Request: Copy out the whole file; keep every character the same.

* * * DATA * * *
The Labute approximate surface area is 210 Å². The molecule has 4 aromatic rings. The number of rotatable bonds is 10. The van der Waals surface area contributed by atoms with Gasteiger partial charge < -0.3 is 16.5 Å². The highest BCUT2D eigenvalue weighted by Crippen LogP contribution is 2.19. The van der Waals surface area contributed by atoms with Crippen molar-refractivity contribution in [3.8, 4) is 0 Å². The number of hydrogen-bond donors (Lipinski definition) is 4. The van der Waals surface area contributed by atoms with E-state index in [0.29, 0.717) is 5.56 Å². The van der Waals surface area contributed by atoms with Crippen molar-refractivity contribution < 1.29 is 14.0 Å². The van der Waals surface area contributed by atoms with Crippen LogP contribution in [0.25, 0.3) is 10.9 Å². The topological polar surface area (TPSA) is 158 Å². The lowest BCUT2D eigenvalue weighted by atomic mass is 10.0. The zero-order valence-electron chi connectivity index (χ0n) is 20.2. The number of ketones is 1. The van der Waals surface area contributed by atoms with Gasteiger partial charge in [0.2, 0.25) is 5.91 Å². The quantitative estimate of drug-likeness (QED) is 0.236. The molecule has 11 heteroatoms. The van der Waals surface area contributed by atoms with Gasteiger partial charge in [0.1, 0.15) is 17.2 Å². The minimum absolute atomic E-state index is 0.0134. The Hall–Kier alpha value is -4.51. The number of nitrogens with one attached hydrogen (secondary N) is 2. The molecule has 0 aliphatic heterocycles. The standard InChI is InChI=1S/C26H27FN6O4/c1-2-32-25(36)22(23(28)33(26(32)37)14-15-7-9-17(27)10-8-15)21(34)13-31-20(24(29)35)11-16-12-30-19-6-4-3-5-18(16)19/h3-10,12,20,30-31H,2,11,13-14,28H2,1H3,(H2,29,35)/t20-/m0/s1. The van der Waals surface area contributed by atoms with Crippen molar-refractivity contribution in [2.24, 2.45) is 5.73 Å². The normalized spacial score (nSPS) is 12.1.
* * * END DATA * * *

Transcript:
The Labute approximate surface area is 210 Å². The molecule has 4 aromatic rings. The number of rotatable bonds is 10. The van der Waals surface area contributed by atoms with Gasteiger partial charge < -0.3 is 16.5 Å². The highest BCUT2D eigenvalue weighted by Crippen LogP contribution is 2.19. The van der Waals surface area contributed by atoms with Crippen molar-refractivity contribution in [3.8, 4) is 0 Å². The number of hydrogen-bond donors (Lipinski definition) is 4. The van der Waals surface area contributed by atoms with E-state index in [0.29, 0.717) is 5.56 Å². The van der Waals surface area contributed by atoms with Crippen molar-refractivity contribution < 1.29 is 14.0 Å². The van der Waals surface area contributed by atoms with Crippen LogP contribution in [0.25, 0.3) is 10.9 Å². The topological polar surface area (TPSA) is 158 Å². The lowest BCUT2D eigenvalue weighted by atomic mass is 10.0. The zero-order valence-electron chi connectivity index (χ0n) is 20.2. The number of ketones is 1. The van der Waals surface area contributed by atoms with Gasteiger partial charge in [0.2, 0.25) is 5.91 Å². The quantitative estimate of drug-likeness (QED) is 0.236. The molecule has 11 heteroatoms. The van der Waals surface area contributed by atoms with Gasteiger partial charge in [0.1, 0.15) is 17.2 Å². The minimum absolute atomic E-state index is 0.0134. The Hall–Kier alpha value is -4.51. The number of nitrogens with one attached hydrogen (secondary N) is 2. The molecule has 0 aliphatic heterocycles. The standard InChI is InChI=1S/C26H27FN6O4/c1-2-32-25(36)22(23(28)33(26(32)37)14-15-7-9-17(27)10-8-15)21(34)13-31-20(24(29)35)11-16-12-30-19-6-4-3-5-18(16)19/h3-10,12,20,30-31H,2,11,13-14,28H2,1H3,(H2,29,35)/t20-/m0/s1. The van der Waals surface area contributed by atoms with Crippen molar-refractivity contribution in [2.24, 2.45) is 5.73 Å². The normalized spacial score (nSPS) is 12.1.